Anglo-Irish accord: symbol of division
THE Anglo-Irish accord was signed by the British and Irish governments three years ago this week. It was an attempt to improve understanding between Northern Ireland's 1 million Protestants and its half million Roman Catholics. The accord was also supposed to help the two governments mount a more unified attack on terrorism. But three years on, the terrorism shows no signs of decreasing, and the gulf between Protestants and Catholics in Northern Ireland remains as wide as ever.
The workings of the agreement, though not its actual terms, are due to be reviewed this month. This review would appear to be an examination of how the Anglo-Irish vehicle is working rather than an assessment of the need for a completely new vehicle to do the job.
The accord could be likened to a well-meaning set of rules drawn up by distraught in-laws whose children have failed to make a happy marriage and instead carry their violent row back to the family living rooms. The children refuse to live together in peace, and the in-laws wring their hands as the row rages on.
Most Protestants here continue to favor the link with Britain, while many of their Catholic neighbors favor a united Ireland. Most Protestants have looked on the Anglo-Irish accord as a first step toward Irish unity. This was partly because they fear the fact that the accord gave Dublin a limited advisory role in the day-to-day affairs of Northern Ireland.
There are as many analyses of the accord as there are analysts. But some broadbrush observations can be made.
On the positive side, the agreement has provided a vehicle for better communication between London and Dublin, though not necessarily between London and Belfast, or even Belfast and Dublin. During the past three years both governments have had to face up to deeply divisive issues. On notable occasions, they have also had to learn to agree to differ.
The Dublin government, for example, has shown great disquiet about the alleged ``shoot-to-kill'' policy of certain sections of the British security forces in past years. Dublin has also worried about guilty verdicts brought against Irishmen in important British court cases. More recently, Dublin has shown its disapproval of the manner in which a squad from the British Special Air Service gunned down three members of the outlawed Irish Republican Army (IRA) who were on a bombing mission in Gibraltar.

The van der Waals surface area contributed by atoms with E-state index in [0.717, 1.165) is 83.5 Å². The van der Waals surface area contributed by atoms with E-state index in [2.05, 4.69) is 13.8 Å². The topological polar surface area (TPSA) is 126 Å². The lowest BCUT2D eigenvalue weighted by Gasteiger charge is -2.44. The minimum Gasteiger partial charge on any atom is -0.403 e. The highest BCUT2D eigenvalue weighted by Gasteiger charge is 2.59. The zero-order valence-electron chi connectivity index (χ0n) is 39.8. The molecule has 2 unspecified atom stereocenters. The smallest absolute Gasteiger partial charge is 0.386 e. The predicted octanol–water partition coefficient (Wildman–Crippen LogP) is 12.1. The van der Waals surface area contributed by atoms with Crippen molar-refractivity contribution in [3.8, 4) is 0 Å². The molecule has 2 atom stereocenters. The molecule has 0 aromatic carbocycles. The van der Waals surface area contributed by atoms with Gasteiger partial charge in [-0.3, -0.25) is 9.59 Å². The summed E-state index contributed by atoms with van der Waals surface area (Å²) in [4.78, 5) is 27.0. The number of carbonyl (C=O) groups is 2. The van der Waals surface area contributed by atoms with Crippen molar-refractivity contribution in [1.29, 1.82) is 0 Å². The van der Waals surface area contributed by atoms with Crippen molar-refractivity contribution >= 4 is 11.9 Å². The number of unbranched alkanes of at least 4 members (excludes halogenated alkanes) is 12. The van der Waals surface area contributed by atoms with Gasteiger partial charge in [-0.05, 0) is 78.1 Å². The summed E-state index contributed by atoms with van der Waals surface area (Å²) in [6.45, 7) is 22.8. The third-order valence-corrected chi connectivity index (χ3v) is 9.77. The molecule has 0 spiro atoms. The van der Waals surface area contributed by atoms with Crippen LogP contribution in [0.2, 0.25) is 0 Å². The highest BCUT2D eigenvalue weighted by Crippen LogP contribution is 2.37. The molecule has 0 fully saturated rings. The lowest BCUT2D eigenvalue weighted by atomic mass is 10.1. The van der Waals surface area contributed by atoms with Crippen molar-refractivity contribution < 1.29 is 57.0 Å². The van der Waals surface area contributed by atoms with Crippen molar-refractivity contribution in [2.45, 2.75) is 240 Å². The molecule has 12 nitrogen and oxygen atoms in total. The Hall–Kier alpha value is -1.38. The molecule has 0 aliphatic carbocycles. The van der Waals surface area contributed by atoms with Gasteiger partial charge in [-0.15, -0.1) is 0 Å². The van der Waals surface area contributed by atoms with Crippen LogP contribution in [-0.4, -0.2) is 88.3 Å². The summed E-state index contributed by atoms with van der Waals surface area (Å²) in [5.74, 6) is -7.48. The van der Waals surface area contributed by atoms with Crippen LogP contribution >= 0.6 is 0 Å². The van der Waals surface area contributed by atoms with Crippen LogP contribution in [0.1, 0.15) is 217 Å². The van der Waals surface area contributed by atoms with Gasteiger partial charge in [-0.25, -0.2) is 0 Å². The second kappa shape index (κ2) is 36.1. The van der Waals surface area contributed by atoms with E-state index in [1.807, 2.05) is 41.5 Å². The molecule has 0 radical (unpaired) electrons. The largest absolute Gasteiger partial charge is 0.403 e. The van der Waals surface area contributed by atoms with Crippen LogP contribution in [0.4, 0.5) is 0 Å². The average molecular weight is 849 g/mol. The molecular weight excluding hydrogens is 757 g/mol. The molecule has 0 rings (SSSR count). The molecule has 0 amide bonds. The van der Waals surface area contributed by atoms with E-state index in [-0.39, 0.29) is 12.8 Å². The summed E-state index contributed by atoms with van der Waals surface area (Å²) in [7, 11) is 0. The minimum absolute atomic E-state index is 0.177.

Despite all such difficulties, London and Dublin have used the machinery of the agreement to keep in touch and to substitute megaphone politics with more measured diplomatic language. The agreement has undoubtedly increased cross-border cooperation on security. (The lack of a significant decrease in terrorist activity can be explained by the fact that the IRA has stepped up its campaign of violence in a determined effort to smash the agreement. At times it appears as if both governments have to run faster to stand still on the security front.)
Perhaps the real failure of the agreement so far is the inability of both governments to persuade unionist Protestants that they have nothing to fear. The sense of Protestant alienation has not diminished, despite the best efforts of Britain's secretary of state for Northern Ireland, Tom King, to persuade their political representatives to take part in talks. The unionists will not enter into talks with Catholic representatives until the accord is abolished or at least suspended. Despite government assurances on security, constant IRA attacks on Protestants - be they members of the security forces or civilian casualties of IRA bomb-blasts - do not make them feel more secure.
The Anglo-Irish accord is perhaps the most significant document since the 1949 Ireland Act. Passed by a Labour government in Britain, the 1949 act stipulated that Northern Ireland, which was then semi-autonomous and had its own Parliament, would remain part of the United Kingdom so long as the Parliament wished this to be so. The 1985 agreement carried this somewhat further and declared that Northern Ireland would remain part of Britain as long as a majority of the Northern Irish people decided to maintain the link with Britain. (The Northern Irish Parliament, known as Stormont, was prorogued in 1972, so it seemed only sensible to transfer the veto on Irish unity from a Parliament to the people.)
The great irony is that the agreement itself has become part of the problem. To the unionists, the accord is merely a cloak for a British government sell-out to Irish unity. To the Catholics, it is a continuing guarantee of their protection within Northern Ireland. The tragedy is that not enough people can see it as a means to an end rather than an end in itself. That end is neither Irish unity nor a total integration of Northern Ireland with the rest of Britain, but rather a Northern Ireland (and an Ireland) of peace and prosperity.
Three years on, the agreement stands as a symbol of division, rather than a healing force in society. Both governments continue to support the agreement resolutely because no one yet can produce anything better.